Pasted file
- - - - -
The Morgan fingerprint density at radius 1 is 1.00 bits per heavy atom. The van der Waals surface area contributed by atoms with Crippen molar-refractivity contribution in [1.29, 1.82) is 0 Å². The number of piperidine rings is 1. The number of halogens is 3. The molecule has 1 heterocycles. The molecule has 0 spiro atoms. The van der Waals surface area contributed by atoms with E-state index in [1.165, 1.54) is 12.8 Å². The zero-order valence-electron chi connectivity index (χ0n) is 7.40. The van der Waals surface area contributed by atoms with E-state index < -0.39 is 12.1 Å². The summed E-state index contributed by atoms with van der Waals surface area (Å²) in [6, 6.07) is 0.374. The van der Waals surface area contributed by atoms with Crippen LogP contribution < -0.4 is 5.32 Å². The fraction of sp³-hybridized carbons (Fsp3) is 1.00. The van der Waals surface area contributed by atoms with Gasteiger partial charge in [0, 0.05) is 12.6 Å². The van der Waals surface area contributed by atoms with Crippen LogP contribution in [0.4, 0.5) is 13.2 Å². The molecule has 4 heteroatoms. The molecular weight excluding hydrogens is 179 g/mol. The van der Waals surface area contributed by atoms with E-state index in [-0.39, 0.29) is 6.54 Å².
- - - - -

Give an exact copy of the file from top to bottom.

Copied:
The Morgan fingerprint density at radius 1 is 1.00 bits per heavy atom. The van der Waals surface area contributed by atoms with Crippen molar-refractivity contribution in [1.29, 1.82) is 0 Å². The number of piperidine rings is 1. The number of halogens is 3. The molecule has 1 heterocycles. The molecule has 0 spiro atoms. The van der Waals surface area contributed by atoms with E-state index in [1.165, 1.54) is 12.8 Å². The zero-order valence-electron chi connectivity index (χ0n) is 7.40. The van der Waals surface area contributed by atoms with E-state index < -0.39 is 12.1 Å². The summed E-state index contributed by atoms with van der Waals surface area (Å²) in [6, 6.07) is 0.374. The van der Waals surface area contributed by atoms with Crippen LogP contribution < -0.4 is 5.32 Å². The fraction of sp³-hybridized carbons (Fsp3) is 1.00. The van der Waals surface area contributed by atoms with Gasteiger partial charge in [0, 0.05) is 12.6 Å². The van der Waals surface area contributed by atoms with Crippen LogP contribution in [0.4, 0.5) is 13.2 Å². The molecule has 4 heteroatoms. The molecular weight excluding hydrogens is 179 g/mol. The van der Waals surface area contributed by atoms with E-state index in [-0.39, 0.29) is 6.54 Å².